To conduct these safety assessments, the FDA reviews relevant information, such as the levels of PFAS found in that food, consumption of that food and the most current toxicological information for PFAS, which we use to determine whether the levels of PFAS found in that food may pose a health concern, especially to vulnerable populations.
Over the last year, we have expanded our testing to analyze for PFAS in foods typically eaten by Americans, and not associated with specific contamination areas. The samples analyzed were from foods originally collected as part of the FDA’s Total Diet Study (TDS) in 2017 and analyzed in 2019. This is the first time the FDA has tested for PFAS in such a highly diverse sample of foods. While no PFAS compounds were detected in the majority of the foods sampled, varying levels of PFAS were found in 14 samples out of 91, but our safety assessment determined the products were not likely to be health concern at the levels that were detected. We plan to continue this testing and currently have new TDS samples in the lab for analysis. Combined with our other sampling, the testing will help us calculate the risks of exposure through food.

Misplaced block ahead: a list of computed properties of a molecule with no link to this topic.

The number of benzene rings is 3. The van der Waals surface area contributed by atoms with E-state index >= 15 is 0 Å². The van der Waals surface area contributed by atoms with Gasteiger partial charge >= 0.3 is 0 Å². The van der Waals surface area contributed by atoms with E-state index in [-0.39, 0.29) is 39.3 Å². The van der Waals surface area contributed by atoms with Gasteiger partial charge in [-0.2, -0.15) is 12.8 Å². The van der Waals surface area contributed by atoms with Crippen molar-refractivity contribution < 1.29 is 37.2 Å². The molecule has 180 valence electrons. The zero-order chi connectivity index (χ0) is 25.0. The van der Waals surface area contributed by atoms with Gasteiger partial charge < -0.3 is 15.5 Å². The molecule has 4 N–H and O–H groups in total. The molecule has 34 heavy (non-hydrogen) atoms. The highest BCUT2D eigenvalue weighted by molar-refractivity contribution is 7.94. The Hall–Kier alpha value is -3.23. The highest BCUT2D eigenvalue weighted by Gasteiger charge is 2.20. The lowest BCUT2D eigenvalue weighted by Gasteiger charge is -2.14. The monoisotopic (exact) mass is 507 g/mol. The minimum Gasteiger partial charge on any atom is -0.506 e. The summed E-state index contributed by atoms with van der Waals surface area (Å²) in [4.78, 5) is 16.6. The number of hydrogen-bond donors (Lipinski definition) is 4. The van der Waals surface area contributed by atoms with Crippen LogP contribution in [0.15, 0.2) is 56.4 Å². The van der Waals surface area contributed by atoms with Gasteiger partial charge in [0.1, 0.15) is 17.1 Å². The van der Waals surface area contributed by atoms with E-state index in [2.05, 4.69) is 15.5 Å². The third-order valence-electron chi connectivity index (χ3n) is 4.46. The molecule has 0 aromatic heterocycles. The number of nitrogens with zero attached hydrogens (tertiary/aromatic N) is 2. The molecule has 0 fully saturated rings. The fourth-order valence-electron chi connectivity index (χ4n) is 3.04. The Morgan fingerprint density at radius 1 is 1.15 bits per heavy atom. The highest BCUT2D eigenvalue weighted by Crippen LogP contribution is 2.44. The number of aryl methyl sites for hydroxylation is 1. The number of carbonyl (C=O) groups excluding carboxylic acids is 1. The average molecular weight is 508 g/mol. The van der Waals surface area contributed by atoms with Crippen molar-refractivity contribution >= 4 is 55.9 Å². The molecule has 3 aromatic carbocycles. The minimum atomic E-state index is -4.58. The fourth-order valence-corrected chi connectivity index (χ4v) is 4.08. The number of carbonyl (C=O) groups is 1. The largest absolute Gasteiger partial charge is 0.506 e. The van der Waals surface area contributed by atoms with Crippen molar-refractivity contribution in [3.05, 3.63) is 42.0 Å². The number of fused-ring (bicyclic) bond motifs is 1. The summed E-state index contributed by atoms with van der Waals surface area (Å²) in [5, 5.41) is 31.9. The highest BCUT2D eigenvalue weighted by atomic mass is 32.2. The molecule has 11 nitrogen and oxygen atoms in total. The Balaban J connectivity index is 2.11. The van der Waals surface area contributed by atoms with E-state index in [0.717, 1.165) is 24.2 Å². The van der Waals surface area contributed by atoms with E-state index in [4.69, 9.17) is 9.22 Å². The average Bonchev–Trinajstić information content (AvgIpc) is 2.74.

Our findings on dairy, produce, and the samples from the TDS were recently presented by FDA scientists at this year’s annual meeting of the Society of Environmental Toxicology and Chemistry (SETAC) in Helsinki, Finland. The purpose of this scientific presentation was to share, with the scientific community, the new methodologies being advanced by the FDA for measuring concentrations of these substances across a wide variety of foods, and the early findings generated from the application of these methods. The FDA has published information on PFAS testing in other foods in the past, but FDA scientists also shared information on its recent limited PFAS testing.
Since PFAS contamination is not specific to the U.S., sharing the FDA’s knowledge and analytical advances with scientists from across the world working on this issue is an important part of our work to begin to address this problem globally. Overall, the FDA’s testing to date has shown that very few foods contain detectable levels of PFAS. However, we know that levels may not be uniform and there is more work to be done. To ensure we are taking the best approach to this complex issue, we have established an internal agency PFAS workgroup with representatives from the human and animal foods programs. A key objective of this workgroup is to establish base-line levels for PFAS in foods, which requires data from these initial and future surveys, and will be used to then estimate overall PFAS exposure. The workgroup will use a systematic, risk-based approach to identify and prioritize FDA activities to reduce exposure to PFAS in human and animal food, guided by available data.